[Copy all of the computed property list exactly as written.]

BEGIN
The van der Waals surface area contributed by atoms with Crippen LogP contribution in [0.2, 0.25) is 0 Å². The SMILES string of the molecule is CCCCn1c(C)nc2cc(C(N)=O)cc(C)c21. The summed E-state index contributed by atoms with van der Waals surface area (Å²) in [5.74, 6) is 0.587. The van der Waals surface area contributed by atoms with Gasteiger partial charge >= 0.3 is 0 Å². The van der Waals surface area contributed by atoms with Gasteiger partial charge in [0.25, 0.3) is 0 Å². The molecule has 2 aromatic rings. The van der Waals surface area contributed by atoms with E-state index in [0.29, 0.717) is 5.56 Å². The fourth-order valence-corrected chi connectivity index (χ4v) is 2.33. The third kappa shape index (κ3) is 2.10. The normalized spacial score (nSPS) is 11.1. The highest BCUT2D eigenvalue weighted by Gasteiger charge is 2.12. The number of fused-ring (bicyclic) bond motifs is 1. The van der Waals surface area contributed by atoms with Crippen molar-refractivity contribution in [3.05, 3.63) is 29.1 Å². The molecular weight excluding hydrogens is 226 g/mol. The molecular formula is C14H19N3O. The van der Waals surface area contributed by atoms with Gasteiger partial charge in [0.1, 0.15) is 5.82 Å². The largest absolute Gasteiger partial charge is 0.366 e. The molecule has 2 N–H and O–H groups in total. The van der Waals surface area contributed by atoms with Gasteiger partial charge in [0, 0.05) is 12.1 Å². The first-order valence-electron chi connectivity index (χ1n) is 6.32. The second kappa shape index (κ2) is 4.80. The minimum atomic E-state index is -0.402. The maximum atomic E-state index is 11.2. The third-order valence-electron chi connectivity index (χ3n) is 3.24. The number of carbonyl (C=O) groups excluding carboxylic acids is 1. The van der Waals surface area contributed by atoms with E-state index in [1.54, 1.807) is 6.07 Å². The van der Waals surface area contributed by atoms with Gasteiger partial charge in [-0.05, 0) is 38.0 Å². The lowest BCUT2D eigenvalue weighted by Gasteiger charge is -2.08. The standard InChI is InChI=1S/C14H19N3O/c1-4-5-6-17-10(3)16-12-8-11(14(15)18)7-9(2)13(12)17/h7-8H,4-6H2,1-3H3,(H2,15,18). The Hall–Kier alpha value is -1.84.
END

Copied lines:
The van der Waals surface area contributed by atoms with Crippen LogP contribution in [0.2, 0.25) is 0 Å². The SMILES string of the molecule is CCCCn1c(C)nc2cc(C(N)=O)cc(C)c21. The summed E-state index contributed by atoms with van der Waals surface area (Å²) in [5.74, 6) is 0.587. The van der Waals surface area contributed by atoms with Gasteiger partial charge >= 0.3 is 0 Å². The van der Waals surface area contributed by atoms with Gasteiger partial charge in [0.25, 0.3) is 0 Å². The molecule has 2 aromatic rings. The van der Waals surface area contributed by atoms with E-state index in [0.29, 0.717) is 5.56 Å². The fourth-order valence-corrected chi connectivity index (χ4v) is 2.33. The third kappa shape index (κ3) is 2.10. The normalized spacial score (nSPS) is 11.1. The highest BCUT2D eigenvalue weighted by Gasteiger charge is 2.12. The number of fused-ring (bicyclic) bond motifs is 1. The van der Waals surface area contributed by atoms with Crippen molar-refractivity contribution in [3.05, 3.63) is 29.1 Å². The molecular weight excluding hydrogens is 226 g/mol. The molecular formula is C14H19N3O. The van der Waals surface area contributed by atoms with Gasteiger partial charge in [0.1, 0.15) is 5.82 Å². The largest absolute Gasteiger partial charge is 0.366 e. The molecule has 2 N–H and O–H groups in total. The van der Waals surface area contributed by atoms with Gasteiger partial charge in [0, 0.05) is 12.1 Å². The first-order valence-electron chi connectivity index (χ1n) is 6.32. The second kappa shape index (κ2) is 4.80. The minimum atomic E-state index is -0.402. The maximum atomic E-state index is 11.2. The third-order valence-electron chi connectivity index (χ3n) is 3.24. The number of carbonyl (C=O) groups excluding carboxylic acids is 1. The van der Waals surface area contributed by atoms with E-state index in [1.54, 1.807) is 6.07 Å². The van der Waals surface area contributed by atoms with Gasteiger partial charge in [-0.05, 0) is 38.0 Å². The lowest BCUT2D eigenvalue weighted by Gasteiger charge is -2.08. The standard InChI is InChI=1S/C14H19N3O/c1-4-5-6-17-10(3)16-12-8-11(14(15)18)7-9(2)13(12)17/h7-8H,4-6H2,1-3H3,(H2,15,18). The Hall–Kier alpha value is -1.84.